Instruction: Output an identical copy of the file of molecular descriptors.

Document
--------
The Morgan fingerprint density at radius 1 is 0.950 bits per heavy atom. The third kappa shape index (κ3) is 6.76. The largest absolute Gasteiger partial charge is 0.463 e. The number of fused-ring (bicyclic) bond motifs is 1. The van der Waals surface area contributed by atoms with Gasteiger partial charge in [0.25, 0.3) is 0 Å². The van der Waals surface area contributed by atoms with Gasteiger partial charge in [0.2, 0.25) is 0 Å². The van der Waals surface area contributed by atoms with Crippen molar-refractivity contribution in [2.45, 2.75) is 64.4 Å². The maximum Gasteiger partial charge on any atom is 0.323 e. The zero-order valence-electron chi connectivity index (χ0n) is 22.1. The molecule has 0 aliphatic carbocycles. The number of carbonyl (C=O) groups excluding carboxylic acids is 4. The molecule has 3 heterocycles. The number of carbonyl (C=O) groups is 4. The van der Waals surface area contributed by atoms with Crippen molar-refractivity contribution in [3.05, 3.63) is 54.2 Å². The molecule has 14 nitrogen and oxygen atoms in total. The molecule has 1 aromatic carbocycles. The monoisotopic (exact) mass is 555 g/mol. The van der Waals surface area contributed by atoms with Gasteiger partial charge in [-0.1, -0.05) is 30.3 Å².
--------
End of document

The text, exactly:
The Morgan fingerprint density at radius 1 is 0.950 bits per heavy atom. The third kappa shape index (κ3) is 6.76. The largest absolute Gasteiger partial charge is 0.463 e. The number of fused-ring (bicyclic) bond motifs is 1. The van der Waals surface area contributed by atoms with Gasteiger partial charge in [0.25, 0.3) is 0 Å². The van der Waals surface area contributed by atoms with Gasteiger partial charge in [0.2, 0.25) is 0 Å². The van der Waals surface area contributed by atoms with Crippen molar-refractivity contribution in [2.45, 2.75) is 64.4 Å². The maximum Gasteiger partial charge on any atom is 0.323 e. The zero-order valence-electron chi connectivity index (χ0n) is 22.1. The molecule has 0 aliphatic carbocycles. The number of carbonyl (C=O) groups excluding carboxylic acids is 4. The molecule has 3 heterocycles. The number of carbonyl (C=O) groups is 4. The van der Waals surface area contributed by atoms with Crippen molar-refractivity contribution in [3.05, 3.63) is 54.2 Å². The molecule has 14 nitrogen and oxygen atoms in total. The molecule has 1 aromatic carbocycles. The monoisotopic (exact) mass is 555 g/mol. The van der Waals surface area contributed by atoms with Gasteiger partial charge in [-0.1, -0.05) is 30.3 Å².